On appeal from Superior Court of New Jersey, Law Division, Cumberland County.
King, Brody and Landau. The opinion of the court was delivered by Brody, J.A.D.
[266 NJSuper Page 524] We granted the State leave to appeal from an order suppressing incriminating oral statements that defendant, then a Millville police sergeant, made while being questioned by a Millville police
lieutenant. The order also suppressed defendant's later repetition of the statements to the Millville police chief. The questioning related to events which form the factual basis for the charges in the present indictment.*fn1 The Judge found that the statements were inadmissible because they were given during a custodial interrogation at which the Miranda warnings had not been administered. We disagree and reverse.
On January 31, 1992, while on routine patrol in his police car, defendant signalled a vehicle to stop that was being operated by Tyrone Blake, the subject of outstanding arrest warrants. Blake did not stop and defendant gave chase. The chase ended when Blake's vehicle crashed into a fence. Blake then exited the vehicle and fled on foot. He was soon caught and arrested. Sometime after Blake had left his vehicle, defendant's service revolver discharged.
Defendant filed a report in which he stated that after Blake left his vehicle he struck defendant in the face, knocking him to the ground. Defendant claimed that as he was falling he drew the weapon, which accidentally discharged when he hit the ground. Consistent with his report, defendant made a formal complaint against Blake charging him with assault. Defendant repeated that story to Lt. Ronald Harvey, who routinely conducts an investigation whenever a police officer discharges a weapon while on duty.
Blake, however, thereafter told Lt. Harvey a different story. According to Blake, defendant had drawn and fired his weapon during the foot chase. Blake submitted to a polygraph test, which
indicated that he was telling the truth. Lt. Harvey decided to interview defendant and confront him with Blake's story and the results of the polygraph test.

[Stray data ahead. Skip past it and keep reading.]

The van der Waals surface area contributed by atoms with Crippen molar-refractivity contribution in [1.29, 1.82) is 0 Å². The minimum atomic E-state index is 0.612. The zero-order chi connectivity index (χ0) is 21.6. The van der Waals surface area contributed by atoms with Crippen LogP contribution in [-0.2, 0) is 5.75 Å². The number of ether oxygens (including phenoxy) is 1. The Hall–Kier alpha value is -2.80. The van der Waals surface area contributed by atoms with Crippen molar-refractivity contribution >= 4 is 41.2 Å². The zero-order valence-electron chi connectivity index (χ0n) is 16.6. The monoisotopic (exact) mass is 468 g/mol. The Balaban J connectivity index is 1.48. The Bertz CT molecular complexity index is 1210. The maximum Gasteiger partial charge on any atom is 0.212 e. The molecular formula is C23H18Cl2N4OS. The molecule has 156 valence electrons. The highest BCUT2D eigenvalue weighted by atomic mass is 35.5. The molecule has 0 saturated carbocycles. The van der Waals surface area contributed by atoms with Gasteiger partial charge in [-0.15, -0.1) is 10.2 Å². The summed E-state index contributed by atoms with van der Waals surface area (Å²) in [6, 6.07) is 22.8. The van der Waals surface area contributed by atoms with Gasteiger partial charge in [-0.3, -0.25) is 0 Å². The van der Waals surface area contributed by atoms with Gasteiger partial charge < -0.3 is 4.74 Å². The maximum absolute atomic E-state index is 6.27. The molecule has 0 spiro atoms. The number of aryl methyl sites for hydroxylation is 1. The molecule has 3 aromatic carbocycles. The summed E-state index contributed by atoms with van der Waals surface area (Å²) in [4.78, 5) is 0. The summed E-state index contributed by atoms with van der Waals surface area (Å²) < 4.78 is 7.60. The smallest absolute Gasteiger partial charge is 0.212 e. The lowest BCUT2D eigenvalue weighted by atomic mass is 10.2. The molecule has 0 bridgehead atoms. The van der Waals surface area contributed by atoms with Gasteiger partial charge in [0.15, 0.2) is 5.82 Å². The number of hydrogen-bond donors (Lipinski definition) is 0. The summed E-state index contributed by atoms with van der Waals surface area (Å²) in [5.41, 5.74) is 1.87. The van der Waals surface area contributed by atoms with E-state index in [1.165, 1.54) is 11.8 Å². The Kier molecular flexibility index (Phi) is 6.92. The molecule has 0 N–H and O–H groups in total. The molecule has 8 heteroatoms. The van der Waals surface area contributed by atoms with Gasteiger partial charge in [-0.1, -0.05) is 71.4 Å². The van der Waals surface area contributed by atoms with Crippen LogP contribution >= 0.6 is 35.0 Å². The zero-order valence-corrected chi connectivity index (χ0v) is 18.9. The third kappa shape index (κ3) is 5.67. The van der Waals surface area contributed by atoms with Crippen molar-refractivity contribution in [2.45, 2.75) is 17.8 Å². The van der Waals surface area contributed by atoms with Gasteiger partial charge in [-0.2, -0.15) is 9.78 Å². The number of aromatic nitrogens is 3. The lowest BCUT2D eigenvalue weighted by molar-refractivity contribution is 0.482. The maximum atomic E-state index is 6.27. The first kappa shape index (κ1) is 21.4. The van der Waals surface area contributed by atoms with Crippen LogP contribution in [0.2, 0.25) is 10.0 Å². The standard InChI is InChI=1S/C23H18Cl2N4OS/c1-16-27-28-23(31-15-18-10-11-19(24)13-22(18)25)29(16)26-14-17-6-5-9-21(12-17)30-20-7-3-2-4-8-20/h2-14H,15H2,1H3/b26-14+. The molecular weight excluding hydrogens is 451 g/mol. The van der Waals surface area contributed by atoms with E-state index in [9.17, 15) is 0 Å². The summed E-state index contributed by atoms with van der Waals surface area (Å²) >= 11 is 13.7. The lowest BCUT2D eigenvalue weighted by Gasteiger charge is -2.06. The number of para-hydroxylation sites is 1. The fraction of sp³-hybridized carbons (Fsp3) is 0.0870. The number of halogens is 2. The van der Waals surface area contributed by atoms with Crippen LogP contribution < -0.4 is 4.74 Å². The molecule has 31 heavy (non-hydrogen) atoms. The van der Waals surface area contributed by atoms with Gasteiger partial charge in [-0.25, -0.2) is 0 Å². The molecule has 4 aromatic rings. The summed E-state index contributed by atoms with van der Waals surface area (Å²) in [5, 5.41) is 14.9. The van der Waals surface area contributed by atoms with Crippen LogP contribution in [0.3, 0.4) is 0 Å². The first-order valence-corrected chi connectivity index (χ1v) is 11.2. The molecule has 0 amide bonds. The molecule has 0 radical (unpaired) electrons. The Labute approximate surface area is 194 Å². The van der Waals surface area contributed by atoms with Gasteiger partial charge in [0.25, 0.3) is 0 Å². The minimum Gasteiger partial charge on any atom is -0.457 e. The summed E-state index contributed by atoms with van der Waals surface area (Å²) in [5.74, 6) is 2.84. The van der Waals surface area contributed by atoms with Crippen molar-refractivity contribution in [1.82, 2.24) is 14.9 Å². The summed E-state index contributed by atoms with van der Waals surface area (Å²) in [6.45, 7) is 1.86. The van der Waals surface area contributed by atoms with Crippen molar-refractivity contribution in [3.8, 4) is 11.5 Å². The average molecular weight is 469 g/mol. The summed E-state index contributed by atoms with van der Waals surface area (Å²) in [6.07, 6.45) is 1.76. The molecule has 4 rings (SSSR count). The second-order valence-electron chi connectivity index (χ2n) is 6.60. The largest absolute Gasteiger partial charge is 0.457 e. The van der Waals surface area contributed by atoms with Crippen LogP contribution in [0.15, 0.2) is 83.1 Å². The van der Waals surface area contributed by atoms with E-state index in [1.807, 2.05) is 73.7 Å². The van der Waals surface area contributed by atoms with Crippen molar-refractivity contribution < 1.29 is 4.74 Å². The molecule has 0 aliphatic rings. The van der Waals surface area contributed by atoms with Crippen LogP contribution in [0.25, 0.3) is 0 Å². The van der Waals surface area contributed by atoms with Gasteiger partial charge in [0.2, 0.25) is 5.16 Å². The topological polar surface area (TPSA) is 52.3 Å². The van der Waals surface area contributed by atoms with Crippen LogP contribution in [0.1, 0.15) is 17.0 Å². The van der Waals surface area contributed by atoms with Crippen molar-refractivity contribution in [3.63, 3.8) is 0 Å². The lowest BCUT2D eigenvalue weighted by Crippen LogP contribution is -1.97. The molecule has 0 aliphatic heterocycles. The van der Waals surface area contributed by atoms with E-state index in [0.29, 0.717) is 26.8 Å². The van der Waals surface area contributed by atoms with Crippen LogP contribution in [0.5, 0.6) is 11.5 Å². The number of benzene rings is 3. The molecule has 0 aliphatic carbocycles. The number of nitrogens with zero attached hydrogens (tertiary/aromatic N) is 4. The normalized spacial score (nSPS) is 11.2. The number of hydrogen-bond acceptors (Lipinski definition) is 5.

On February 6, at about 11:30 p.m., defendant showed up at police headquarters to begin his tour of duty. His first task as sergeant was to brief the officers on the shift. Lt. Harvey asked defendant to come to his office after the briefing. Defendant and Lt. Harvey were then alone together for about an hour. The transcript of Lt. Harvey's testimony at the suppression hearing is the only evidence of what happened and what was said at this meeting. No audio tape of the interview was made and defendant did not testify at the hearing.
Lt. Harvey testified that as he saw it, he was conducting a departmental investigation and not a criminal investigation. He acknowledged that he did not administer the Miranda warnings. However, at no time during the interview did he threaten defendant with loss of his job, tell defendant he had to stay in the room, or relieve defendant of his weapon. He simply confronted defendant with Blake's story and the result of Blake's polygraph test. Defendant then admitted to him that Blake's story was true.
Lt. Harvey testified that at some point during the interview, he did not recall whether it was before or after the admission, defendant asked whether "he was [was] going to lose his job, was he going to be demoted or anything like that and I -- and I recall telling him that that's not my decision to make, that the chief or the director of public safety could only make that decision." In the February 10 report of his investigation, Lt. Harvey recommended that defendant receive a demotion and a thirty-day suspension.
There is no doubt, as the trial Judge found, that Lt. Harvey was compassionate with defendant. Indeed, during the questioning Lt. Harvey offered to arrange psychological counselling for defendant, but defendant believed that the chief would not agree. Lt. Harvey told defendant to take off the rest of the night ...